Last weekend I had the opportunity to attend and present at the annual writers conference hosted by the Pacific Northwest Writers Association in Seattle, Washington. While I wasn’t able to attend the entire event, I did want to take this week to report on my experience and share a little of what I learned as well.
I arrived on Friday afternoon, missing out on the keynote speaker and the agent/editor panels. Because I showed up late in the day, I decided to not attend any workshops, and instead spent the time catching up with old writing buddies and making new friends. I was glad to spend my time this way, as I met some really interesting folks, including a guy who wrote the strategies guilds for nearly all of the major titles released on the XBOX 360. My inner-gamer was thrilled when we actually got to share a table at dinner and talk video games.
Saturday was my day for attending workshops. I started the day with a presentation on world building taught by Nicole Persun. While Nicole and I have been friends for a while now, this was my first chance to take one of her classes, and she didn’t disappoint. The most important thing that I learned from her was that the world an author creates needs to be inseparably attached to their story, and that the story shouldn’t be able to happen in anyone else’s world.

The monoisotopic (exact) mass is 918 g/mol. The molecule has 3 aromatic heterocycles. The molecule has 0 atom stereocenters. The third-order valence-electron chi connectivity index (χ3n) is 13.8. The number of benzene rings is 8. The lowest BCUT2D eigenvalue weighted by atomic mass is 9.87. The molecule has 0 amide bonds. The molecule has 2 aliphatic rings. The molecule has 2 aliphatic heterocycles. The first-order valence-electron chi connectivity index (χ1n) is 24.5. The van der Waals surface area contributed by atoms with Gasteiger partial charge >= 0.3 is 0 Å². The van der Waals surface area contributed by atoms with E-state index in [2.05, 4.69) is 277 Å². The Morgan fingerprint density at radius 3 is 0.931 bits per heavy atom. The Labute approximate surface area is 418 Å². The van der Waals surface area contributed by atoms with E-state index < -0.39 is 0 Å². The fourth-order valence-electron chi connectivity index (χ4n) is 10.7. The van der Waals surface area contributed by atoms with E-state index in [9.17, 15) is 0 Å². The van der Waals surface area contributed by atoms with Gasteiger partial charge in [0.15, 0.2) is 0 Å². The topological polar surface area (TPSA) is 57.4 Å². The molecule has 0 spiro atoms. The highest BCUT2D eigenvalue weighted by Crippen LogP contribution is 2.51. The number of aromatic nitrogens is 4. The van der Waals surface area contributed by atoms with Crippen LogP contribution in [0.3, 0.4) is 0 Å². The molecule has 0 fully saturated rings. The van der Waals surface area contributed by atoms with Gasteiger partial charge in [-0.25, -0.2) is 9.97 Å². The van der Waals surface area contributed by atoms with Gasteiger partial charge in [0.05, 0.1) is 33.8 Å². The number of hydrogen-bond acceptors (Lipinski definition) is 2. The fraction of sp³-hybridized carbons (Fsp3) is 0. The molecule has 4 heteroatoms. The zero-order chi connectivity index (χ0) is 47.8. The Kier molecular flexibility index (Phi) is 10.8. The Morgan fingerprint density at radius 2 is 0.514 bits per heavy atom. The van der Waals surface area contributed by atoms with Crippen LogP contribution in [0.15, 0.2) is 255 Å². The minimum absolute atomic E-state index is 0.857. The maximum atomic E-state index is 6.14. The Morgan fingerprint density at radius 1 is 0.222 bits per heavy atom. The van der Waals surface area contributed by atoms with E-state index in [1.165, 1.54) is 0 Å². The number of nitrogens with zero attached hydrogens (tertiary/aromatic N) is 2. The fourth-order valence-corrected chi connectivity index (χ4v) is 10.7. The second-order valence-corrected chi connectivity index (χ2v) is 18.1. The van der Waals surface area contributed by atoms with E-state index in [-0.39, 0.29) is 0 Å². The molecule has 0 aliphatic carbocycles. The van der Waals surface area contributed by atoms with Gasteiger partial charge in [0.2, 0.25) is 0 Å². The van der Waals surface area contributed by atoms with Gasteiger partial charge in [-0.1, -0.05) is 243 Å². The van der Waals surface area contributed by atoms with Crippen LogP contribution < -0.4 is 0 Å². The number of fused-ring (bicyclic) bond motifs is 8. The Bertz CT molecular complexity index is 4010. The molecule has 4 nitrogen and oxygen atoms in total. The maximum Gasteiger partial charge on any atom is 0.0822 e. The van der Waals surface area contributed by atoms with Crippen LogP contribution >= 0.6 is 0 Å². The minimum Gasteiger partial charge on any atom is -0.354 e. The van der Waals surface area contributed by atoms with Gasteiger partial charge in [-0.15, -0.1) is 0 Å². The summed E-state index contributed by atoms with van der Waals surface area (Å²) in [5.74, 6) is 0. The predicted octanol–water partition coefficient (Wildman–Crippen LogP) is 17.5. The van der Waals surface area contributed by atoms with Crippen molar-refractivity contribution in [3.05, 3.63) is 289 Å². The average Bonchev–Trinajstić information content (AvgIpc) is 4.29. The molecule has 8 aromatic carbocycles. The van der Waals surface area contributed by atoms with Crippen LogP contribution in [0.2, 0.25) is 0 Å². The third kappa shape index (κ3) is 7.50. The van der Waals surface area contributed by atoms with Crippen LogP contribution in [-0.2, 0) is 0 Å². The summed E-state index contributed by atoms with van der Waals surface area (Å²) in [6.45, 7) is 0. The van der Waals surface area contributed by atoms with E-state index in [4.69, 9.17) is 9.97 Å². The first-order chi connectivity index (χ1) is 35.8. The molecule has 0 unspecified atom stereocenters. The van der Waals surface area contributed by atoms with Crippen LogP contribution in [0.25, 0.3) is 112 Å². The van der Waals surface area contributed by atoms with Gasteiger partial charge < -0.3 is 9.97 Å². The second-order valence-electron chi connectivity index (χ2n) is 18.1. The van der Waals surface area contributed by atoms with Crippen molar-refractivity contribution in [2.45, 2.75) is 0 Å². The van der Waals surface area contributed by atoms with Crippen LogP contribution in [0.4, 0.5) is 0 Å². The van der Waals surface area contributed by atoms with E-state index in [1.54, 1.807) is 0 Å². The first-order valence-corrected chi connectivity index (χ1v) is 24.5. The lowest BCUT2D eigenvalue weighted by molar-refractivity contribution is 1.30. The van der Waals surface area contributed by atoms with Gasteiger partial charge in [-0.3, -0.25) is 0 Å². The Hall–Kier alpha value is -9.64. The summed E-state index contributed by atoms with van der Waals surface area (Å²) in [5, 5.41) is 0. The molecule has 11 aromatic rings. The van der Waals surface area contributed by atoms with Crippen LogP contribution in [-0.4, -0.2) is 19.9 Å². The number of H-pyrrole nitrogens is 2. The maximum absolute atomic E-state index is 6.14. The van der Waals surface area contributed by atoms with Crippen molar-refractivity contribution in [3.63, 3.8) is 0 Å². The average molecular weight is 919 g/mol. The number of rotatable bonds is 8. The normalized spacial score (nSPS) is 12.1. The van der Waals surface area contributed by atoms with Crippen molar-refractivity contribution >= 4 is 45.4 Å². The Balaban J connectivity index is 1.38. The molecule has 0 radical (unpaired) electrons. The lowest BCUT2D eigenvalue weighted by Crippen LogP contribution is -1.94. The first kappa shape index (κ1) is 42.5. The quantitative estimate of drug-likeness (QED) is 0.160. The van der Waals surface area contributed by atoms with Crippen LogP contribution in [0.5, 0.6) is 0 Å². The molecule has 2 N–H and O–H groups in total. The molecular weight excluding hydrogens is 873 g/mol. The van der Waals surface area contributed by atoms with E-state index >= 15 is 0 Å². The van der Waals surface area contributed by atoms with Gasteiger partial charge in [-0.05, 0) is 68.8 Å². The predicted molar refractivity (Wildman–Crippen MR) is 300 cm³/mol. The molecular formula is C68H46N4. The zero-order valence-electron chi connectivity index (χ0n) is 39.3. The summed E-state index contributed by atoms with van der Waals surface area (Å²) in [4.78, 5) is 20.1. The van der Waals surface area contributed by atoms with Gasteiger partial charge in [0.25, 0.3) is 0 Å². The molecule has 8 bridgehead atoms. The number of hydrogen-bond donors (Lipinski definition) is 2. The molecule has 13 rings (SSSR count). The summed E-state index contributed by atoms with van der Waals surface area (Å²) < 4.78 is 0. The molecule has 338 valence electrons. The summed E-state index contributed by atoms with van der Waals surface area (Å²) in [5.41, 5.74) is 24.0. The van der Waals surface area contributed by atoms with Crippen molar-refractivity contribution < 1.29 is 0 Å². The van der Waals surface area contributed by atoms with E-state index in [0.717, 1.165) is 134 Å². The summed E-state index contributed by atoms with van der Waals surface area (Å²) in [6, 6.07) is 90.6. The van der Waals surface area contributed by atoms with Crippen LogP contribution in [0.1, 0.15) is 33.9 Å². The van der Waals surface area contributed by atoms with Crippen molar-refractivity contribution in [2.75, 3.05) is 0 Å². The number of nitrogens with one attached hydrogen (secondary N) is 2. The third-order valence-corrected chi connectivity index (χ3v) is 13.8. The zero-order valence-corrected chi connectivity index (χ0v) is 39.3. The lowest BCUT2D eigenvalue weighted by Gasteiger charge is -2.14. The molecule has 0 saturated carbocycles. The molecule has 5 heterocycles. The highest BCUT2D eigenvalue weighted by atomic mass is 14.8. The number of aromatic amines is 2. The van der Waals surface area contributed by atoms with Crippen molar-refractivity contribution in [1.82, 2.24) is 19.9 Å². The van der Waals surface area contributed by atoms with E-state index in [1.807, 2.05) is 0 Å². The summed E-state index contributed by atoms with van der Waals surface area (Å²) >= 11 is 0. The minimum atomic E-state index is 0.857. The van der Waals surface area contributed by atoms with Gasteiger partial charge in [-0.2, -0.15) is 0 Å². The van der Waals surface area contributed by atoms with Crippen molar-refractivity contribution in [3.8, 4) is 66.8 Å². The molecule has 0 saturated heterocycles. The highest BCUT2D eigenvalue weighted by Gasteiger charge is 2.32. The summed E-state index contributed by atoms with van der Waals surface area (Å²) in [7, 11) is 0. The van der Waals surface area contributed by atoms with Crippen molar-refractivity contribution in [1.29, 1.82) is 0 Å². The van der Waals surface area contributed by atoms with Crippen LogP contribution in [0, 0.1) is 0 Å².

The other workshop that I got a lot out of on Saturday was called “Laws of Attraction” and was taught by Elizabeth Boyle. This class was all about the sexual tension between characters, and I found it very useful for a book I’m working on right now. Unfortunately, there were a couple of my fans that were also in the class, so they heard a few more details that I would have intended as I got some feedback from the class on issues I was having with a romantic subplot. Guess I should start wearing a “Spoilers” sticker when I attend classes for my own work now. 🙂
After that, the remaining workshops that I attended at the conference were my own. I taught an abbreviated version of “A Novel in Four Drafts” on Saturday and “Make the Most of Your Writing Time” on Sunday. Both classes were well attended, and I had more than a dozen students say that my classes were the best of the conference for them. I was deeply grateful for their positive feedback, and I hope that many of them will return for more of my classes on creative writing in the near future.
Overall, I would rate my experience at the conference as a good one. While there were some logistical and scheduling issues that I hope will be resolved in the future, I had a great time, and feel ready to get back to my own writing.